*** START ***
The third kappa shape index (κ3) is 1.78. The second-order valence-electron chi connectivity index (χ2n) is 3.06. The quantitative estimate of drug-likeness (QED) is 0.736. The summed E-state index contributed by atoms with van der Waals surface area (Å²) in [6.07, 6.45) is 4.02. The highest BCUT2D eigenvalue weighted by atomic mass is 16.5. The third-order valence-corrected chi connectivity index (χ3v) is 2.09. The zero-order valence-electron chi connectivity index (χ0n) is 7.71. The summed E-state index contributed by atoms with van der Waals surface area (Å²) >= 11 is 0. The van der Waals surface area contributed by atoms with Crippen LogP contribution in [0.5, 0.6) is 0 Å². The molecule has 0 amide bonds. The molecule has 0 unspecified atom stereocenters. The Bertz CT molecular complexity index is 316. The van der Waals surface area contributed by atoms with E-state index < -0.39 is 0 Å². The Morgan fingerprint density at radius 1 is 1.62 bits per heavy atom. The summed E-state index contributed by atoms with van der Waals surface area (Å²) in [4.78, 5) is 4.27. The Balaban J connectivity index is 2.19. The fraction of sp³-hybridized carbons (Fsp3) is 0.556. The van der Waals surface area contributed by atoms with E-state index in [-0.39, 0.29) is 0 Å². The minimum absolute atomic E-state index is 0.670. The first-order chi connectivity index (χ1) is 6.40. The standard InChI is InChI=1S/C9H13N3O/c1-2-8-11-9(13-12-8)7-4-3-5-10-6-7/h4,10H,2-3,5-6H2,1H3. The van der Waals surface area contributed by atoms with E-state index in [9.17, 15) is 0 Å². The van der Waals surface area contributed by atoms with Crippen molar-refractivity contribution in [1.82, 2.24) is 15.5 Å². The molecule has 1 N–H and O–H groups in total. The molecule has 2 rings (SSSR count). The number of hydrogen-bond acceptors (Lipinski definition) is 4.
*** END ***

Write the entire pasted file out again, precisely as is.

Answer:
The third kappa shape index (κ3) is 1.78. The second-order valence-electron chi connectivity index (χ2n) is 3.06. The quantitative estimate of drug-likeness (QED) is 0.736. The summed E-state index contributed by atoms with van der Waals surface area (Å²) in [6.07, 6.45) is 4.02. The highest BCUT2D eigenvalue weighted by atomic mass is 16.5. The third-order valence-corrected chi connectivity index (χ3v) is 2.09. The zero-order valence-electron chi connectivity index (χ0n) is 7.71. The summed E-state index contributed by atoms with van der Waals surface area (Å²) >= 11 is 0. The van der Waals surface area contributed by atoms with Crippen LogP contribution in [0.5, 0.6) is 0 Å². The molecule has 0 amide bonds. The molecule has 0 unspecified atom stereocenters. The Bertz CT molecular complexity index is 316. The van der Waals surface area contributed by atoms with E-state index < -0.39 is 0 Å². The Morgan fingerprint density at radius 1 is 1.62 bits per heavy atom. The summed E-state index contributed by atoms with van der Waals surface area (Å²) in [4.78, 5) is 4.27. The Balaban J connectivity index is 2.19. The fraction of sp³-hybridized carbons (Fsp3) is 0.556. The van der Waals surface area contributed by atoms with E-state index in [-0.39, 0.29) is 0 Å². The minimum absolute atomic E-state index is 0.670. The first-order chi connectivity index (χ1) is 6.40. The standard InChI is InChI=1S/C9H13N3O/c1-2-8-11-9(13-12-8)7-4-3-5-10-6-7/h4,10H,2-3,5-6H2,1H3. The van der Waals surface area contributed by atoms with E-state index in [9.17, 15) is 0 Å². The van der Waals surface area contributed by atoms with Crippen molar-refractivity contribution in [1.82, 2.24) is 15.5 Å². The molecule has 1 N–H and O–H groups in total. The molecule has 2 rings (SSSR count). The number of hydrogen-bond acceptors (Lipinski definition) is 4.